I read Centennial years ago and absolutely loved it. Which one should I read next? Which is your favorite? Any you didn’t like? Any thoughts about the guy in general?
I’ve read most of Michener’s stuff - he’s one of my favorite authors. What you should read next kind of depends on what you liked about Centennial: did you like the character development or did you like the “location through history” piece?
In my experience, he writes two different styles of novels: there’s the “location through history” novels, like Centennial, which have good character development but the location is the “main character”, so to speak. The he writes more standard novels which focus almost exclusively on the characters and their development; Sayonara and The Fires of Spring are good examples of these.
My personal favorites, in no particular order are:
[li]Caravans (characters)[/li][li]The Source (location)[/li][li]The Drifters (characters)[/li][li]Centennial (location)[/li][li]Chesapeake (location)[/li][li]*Texas *(location)[/li][li]The Fires of Spring (characters)[/li][li]The Novel (a mix of both, but mostly characters)[/li][/ul]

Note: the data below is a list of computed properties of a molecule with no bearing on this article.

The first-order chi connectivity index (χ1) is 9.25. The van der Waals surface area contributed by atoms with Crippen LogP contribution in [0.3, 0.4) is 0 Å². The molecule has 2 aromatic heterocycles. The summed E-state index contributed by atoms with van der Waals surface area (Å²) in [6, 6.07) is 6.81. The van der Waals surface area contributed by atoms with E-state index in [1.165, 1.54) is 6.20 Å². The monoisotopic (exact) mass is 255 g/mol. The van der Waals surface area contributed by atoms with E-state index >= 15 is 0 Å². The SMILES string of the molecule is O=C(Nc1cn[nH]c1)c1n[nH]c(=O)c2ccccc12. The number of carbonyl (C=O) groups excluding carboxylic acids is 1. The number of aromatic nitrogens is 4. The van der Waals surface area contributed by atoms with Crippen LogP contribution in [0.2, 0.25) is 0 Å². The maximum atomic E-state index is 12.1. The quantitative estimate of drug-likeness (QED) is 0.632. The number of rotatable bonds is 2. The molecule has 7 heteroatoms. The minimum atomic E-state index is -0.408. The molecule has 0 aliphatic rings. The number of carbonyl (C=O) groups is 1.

You’ve opened yourself up to a lot of good books, my friend. Also, on a “about the man” point, he was a very interesting guy who was nice enough to write back to an aspiring 14 year old writer (many years ago) with encouragement and kind words.
When I was in my teens (back in the 1970s), I read pretty much all of the Michener books. I haven’t read any in the past 30 years, though.
My favorite was probably The Source, about Israel. I also liked the one about South Africa, but the name escapes me. Hawaii was pretty good. I didn’t really like Centennial, but that could be because I think it was the last one I read, and I may have been burnt out on Michener by the time I got to it.
I read something about him a long time ago, and I don’t have a cite for it. From what I remember from the article, he would go to the location of his book and live in the culture for a year. IIRC, he would take notes, but when he wrote the book, he didn’t refer to them, preferring to rely on his feelings and senses.
Indyellen, thanks for that breakdown. I recall reading Sayonara and not liking it as much as The Source. The way you described it, though, makes a lot of sense to me, because I really like the “location through history” piece.
There was a time when I gave serious consideration to writing a Michener-style book about Jakarta, Indonesia.
The Covenant. I liked that one too. It falls in the category of “location”, but it’s really good and gave me a better understanding about South Africa and their culture.